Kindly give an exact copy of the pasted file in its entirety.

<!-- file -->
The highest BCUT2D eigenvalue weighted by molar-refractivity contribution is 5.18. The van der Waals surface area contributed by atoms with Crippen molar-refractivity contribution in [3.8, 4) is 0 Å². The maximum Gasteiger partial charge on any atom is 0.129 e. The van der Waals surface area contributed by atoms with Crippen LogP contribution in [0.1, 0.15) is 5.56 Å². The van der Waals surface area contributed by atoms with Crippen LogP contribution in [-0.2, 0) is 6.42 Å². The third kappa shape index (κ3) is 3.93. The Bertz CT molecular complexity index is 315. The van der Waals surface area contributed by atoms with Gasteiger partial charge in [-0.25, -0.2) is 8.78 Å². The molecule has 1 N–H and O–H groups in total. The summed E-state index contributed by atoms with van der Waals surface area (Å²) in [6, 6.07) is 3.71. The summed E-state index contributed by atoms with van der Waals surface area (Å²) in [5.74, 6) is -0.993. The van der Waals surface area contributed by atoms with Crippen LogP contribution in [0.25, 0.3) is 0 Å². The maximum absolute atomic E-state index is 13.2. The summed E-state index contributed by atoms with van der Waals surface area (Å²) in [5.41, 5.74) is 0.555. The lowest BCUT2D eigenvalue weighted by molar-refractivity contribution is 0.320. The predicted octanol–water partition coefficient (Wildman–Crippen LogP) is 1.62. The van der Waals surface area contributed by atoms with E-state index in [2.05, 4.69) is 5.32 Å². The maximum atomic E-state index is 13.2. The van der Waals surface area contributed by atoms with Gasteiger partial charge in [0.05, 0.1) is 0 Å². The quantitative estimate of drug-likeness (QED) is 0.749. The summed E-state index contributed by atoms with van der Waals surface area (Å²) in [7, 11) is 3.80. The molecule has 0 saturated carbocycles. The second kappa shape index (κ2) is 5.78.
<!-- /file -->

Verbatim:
The highest BCUT2D eigenvalue weighted by molar-refractivity contribution is 5.18. The van der Waals surface area contributed by atoms with Crippen molar-refractivity contribution in [3.8, 4) is 0 Å². The maximum Gasteiger partial charge on any atom is 0.129 e. The van der Waals surface area contributed by atoms with Crippen LogP contribution in [0.1, 0.15) is 5.56 Å². The van der Waals surface area contributed by atoms with Crippen LogP contribution in [-0.2, 0) is 6.42 Å². The third kappa shape index (κ3) is 3.93. The Bertz CT molecular complexity index is 315. The van der Waals surface area contributed by atoms with Gasteiger partial charge in [-0.25, -0.2) is 8.78 Å². The molecule has 1 N–H and O–H groups in total. The summed E-state index contributed by atoms with van der Waals surface area (Å²) in [6, 6.07) is 3.71. The summed E-state index contributed by atoms with van der Waals surface area (Å²) in [5.74, 6) is -0.993. The van der Waals surface area contributed by atoms with Crippen LogP contribution in [0.25, 0.3) is 0 Å². The maximum absolute atomic E-state index is 13.2. The summed E-state index contributed by atoms with van der Waals surface area (Å²) in [5.41, 5.74) is 0.555. The lowest BCUT2D eigenvalue weighted by molar-refractivity contribution is 0.320. The predicted octanol–water partition coefficient (Wildman–Crippen LogP) is 1.62. The van der Waals surface area contributed by atoms with E-state index in [2.05, 4.69) is 5.32 Å². The maximum atomic E-state index is 13.2. The van der Waals surface area contributed by atoms with Gasteiger partial charge in [0.05, 0.1) is 0 Å². The quantitative estimate of drug-likeness (QED) is 0.749. The summed E-state index contributed by atoms with van der Waals surface area (Å²) in [7, 11) is 3.80. The molecule has 0 saturated carbocycles. The second kappa shape index (κ2) is 5.78.